The states with low tax burdens are experiencing net immigration, and states with high tax burdens are experiencing high net outmigration, according to an analysis by Governing magazine of data from the Tax Foundation. Connecticut, which the publication lists as having among the nation’s highest taxpayer burdens, is seeing more residents leaving than arriving, the data indicates. The 15 states with high “Tax Burdens and Taxpayer Burdens” are, ranked from highest to lowest, Connecticut, New Jersey, New York, California, Illinois, Massachusetts, Maryland, Hawaii, Rhode Island, Delaware, Vermont, Kentucky, Michigan, Pennsylvania and West Virginia.
Here’s how Governing described the Tax Foundation’s latest annual study: “Across the 50 states, the share of revenue coming from local and state taxes varies significantly, as does the mix of property, sales and income taxes. When measuring the burden imposed on a given state’s residents by all state and local taxes, one cannot merely look to collections figures for the governments located within state borders. There is a significant amount of tax shifting across state lines, and this shifting is not uniform. Further, this shifting should not be ignored when attempting to understand the burden faced by taxpayers within a state.”
That is especially true in Connecticut, where significant numbers of residents work in New York, Massachusetts and Rhode Island. Addressing these issues, the Tax Foundation estimates the total state and local tax burdens arising from all sources as a share of state income. The Tax Foundation calls this statistic the "State-Local Tax Burden." In the Tax Foundation's most recent study, covering fiscal 2011, the "State-Local Tax Burden" ranged from a low of 6.9 percent (Wyoming) to a high of 12.6 percent (New York).
According to the report, “New York residents experienced the highest burden at 12.6 percent of income. Next were New Jersey and Connecticut, where residents paid 12.3 and 11.9 percent, respectively. Rounding out the top ten in highest state-local burdens are California, Wisconsin, Minnesota, Maryland, Rhode Island, Vermont, and Pennsylvania. Connecticut taxpayers’ burden has risen 0.8 percentage points from 11.1 percent in 1977 to 11.9 percent in 2011, putting the state in third place.
New York, New Jersey, and Connecticut have occupied the top three spots on the list since 2005. The report notes that “this may be partially attributed to high levels of expenditures which must be sustained by high levels of revenue. Further, in the case of Connecticut and New Jersey, relatively high tax payments to out-of-state governments add to already high in-state payments. This is likely related to the fact that these are high income states that pay high levels of capital gains. High levels of capital gains will result in residents paying an increased share of other states’ business taxes.”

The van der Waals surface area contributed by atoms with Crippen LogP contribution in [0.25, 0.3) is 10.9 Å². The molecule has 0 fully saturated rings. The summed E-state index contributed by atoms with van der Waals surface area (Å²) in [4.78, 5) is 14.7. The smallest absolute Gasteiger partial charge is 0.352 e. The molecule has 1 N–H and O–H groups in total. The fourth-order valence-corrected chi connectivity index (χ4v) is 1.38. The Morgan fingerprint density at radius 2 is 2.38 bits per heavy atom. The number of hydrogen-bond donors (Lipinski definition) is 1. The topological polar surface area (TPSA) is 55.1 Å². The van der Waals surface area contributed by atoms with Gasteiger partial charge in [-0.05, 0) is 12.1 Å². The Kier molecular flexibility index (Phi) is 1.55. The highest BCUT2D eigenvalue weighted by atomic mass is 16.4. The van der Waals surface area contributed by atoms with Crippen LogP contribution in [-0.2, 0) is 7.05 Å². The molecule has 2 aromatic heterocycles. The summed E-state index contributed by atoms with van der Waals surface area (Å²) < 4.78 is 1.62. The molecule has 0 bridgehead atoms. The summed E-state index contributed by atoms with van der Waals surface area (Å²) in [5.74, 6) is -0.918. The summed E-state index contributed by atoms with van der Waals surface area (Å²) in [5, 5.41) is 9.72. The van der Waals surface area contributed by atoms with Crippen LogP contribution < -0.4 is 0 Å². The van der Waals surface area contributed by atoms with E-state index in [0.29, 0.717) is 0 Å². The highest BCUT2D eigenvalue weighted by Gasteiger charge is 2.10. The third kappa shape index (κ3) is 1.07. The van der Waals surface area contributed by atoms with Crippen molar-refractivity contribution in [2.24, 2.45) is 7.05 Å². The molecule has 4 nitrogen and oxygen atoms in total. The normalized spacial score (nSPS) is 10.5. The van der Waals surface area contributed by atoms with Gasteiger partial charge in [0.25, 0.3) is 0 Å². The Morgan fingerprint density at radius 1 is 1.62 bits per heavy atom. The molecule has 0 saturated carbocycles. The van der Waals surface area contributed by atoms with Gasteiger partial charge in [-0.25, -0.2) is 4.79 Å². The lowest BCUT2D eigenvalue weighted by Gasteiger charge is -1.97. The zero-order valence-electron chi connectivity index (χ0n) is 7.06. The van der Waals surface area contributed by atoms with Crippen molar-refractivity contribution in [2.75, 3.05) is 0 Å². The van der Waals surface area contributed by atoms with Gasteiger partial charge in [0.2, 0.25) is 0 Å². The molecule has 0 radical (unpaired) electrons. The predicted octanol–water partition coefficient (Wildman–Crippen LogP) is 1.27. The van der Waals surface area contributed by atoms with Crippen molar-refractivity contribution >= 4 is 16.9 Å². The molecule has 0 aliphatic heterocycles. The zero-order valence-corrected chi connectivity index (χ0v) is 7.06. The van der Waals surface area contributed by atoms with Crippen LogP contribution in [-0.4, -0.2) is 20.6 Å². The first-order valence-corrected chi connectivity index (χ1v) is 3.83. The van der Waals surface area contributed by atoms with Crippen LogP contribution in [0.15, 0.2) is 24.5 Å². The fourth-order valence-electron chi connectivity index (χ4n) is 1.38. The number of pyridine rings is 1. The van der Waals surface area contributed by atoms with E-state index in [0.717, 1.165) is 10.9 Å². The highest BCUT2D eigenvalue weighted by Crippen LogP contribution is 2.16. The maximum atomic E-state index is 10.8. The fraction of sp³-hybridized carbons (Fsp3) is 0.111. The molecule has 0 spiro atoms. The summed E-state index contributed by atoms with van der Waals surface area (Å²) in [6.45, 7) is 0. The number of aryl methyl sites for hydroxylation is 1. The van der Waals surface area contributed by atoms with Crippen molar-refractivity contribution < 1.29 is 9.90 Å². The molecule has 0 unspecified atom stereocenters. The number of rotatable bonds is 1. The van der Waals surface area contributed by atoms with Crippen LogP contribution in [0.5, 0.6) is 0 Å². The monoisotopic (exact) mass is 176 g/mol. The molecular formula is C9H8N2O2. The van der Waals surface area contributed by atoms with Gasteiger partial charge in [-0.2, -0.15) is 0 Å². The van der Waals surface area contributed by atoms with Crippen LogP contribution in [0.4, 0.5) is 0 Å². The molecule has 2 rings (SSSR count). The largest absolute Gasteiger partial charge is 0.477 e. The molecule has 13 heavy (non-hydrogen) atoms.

The report also indicates that “Maine and Vermont have the largest shares of vacation homes in the country, and they collect a sizeable fraction of their property tax revenue on those properties, mostly from residents of Connecticut, Massachusetts, and other New England states.”
The organization Truth in Accounting calculates "Taxpayer Burden" -- the per-taxpayer share of the money needed (or available) to pay bills. In fiscal 2011 (the same year as the latest Tax Foundation results), the "Taxpayer Burden" ranged from a low of minus-$34,100 (a surplus, in Alaska) to a high of $50,900 (in Connecticut).
Added Bill Bergman, the director of research for Truth in Accounting, a Chicago-based nonprofit working to “promote truthful, timely and transparent government financial reporting”: “States that rank high on both Tax Burden and Taxpayer Burden face another challenge. The third whammy is that citizens in these states are leaving for other states, taking their taxable spending, property and income with them. It seems reasonable to suspect that their choice to leave may be directly or indirectly related to state fiscal conditions.”
Nationally, state and local tax burdens dropped in 2011 as compared with 2010, largely attributable to incomes rising that year for the first time since 2008, Governing reported. The study methodology noted that “when Connecticut residents work in New York City and pay income tax to both the state and the city, the Census Bureau will count those amounts as New York tax collections, but we count them as part of the tax burden of Connecticut’s residents.”
Since 1937, the Tax Foundation’s “research, insightful analysis, and engaged experts have informed smarter tax policy at the federal, state, and local levels” the organization’s website explains.